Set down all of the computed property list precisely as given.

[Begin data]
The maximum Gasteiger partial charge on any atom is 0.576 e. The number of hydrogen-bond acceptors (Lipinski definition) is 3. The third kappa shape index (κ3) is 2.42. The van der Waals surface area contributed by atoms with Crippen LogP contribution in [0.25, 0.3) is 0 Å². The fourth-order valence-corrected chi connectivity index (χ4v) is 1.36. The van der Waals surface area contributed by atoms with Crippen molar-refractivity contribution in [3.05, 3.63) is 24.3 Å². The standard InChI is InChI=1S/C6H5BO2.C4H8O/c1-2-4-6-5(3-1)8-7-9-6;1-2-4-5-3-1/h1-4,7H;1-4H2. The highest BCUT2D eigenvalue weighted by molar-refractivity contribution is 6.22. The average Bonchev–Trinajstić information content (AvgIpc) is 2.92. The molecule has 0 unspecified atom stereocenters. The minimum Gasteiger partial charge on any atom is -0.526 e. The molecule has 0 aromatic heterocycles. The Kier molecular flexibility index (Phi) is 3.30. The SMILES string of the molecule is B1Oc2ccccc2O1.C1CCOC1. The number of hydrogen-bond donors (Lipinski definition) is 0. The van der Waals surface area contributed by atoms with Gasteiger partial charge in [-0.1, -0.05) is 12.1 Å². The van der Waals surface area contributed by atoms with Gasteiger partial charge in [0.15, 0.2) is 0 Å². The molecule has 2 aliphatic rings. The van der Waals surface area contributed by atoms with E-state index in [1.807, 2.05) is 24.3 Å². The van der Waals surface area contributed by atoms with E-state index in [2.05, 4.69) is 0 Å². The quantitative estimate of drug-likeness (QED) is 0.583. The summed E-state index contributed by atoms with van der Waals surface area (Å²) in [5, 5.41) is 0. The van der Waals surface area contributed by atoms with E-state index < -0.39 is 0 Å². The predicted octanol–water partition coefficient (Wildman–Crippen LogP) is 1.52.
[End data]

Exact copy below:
The maximum Gasteiger partial charge on any atom is 0.576 e. The number of hydrogen-bond acceptors (Lipinski definition) is 3. The third kappa shape index (κ3) is 2.42. The van der Waals surface area contributed by atoms with Crippen LogP contribution in [0.25, 0.3) is 0 Å². The fourth-order valence-corrected chi connectivity index (χ4v) is 1.36. The van der Waals surface area contributed by atoms with Crippen molar-refractivity contribution in [3.05, 3.63) is 24.3 Å². The standard InChI is InChI=1S/C6H5BO2.C4H8O/c1-2-4-6-5(3-1)8-7-9-6;1-2-4-5-3-1/h1-4,7H;1-4H2. The highest BCUT2D eigenvalue weighted by molar-refractivity contribution is 6.22. The average Bonchev–Trinajstić information content (AvgIpc) is 2.92. The molecule has 0 unspecified atom stereocenters. The minimum Gasteiger partial charge on any atom is -0.526 e. The molecule has 0 aromatic heterocycles. The Kier molecular flexibility index (Phi) is 3.30. The SMILES string of the molecule is B1Oc2ccccc2O1.C1CCOC1. The number of hydrogen-bond donors (Lipinski definition) is 0. The van der Waals surface area contributed by atoms with Gasteiger partial charge in [-0.1, -0.05) is 12.1 Å². The van der Waals surface area contributed by atoms with Gasteiger partial charge in [0.15, 0.2) is 0 Å². The molecule has 2 aliphatic rings. The van der Waals surface area contributed by atoms with E-state index in [1.807, 2.05) is 24.3 Å². The van der Waals surface area contributed by atoms with E-state index in [2.05, 4.69) is 0 Å². The quantitative estimate of drug-likeness (QED) is 0.583. The summed E-state index contributed by atoms with van der Waals surface area (Å²) in [5, 5.41) is 0. The van der Waals surface area contributed by atoms with E-state index < -0.39 is 0 Å². The predicted octanol–water partition coefficient (Wildman–Crippen LogP) is 1.52.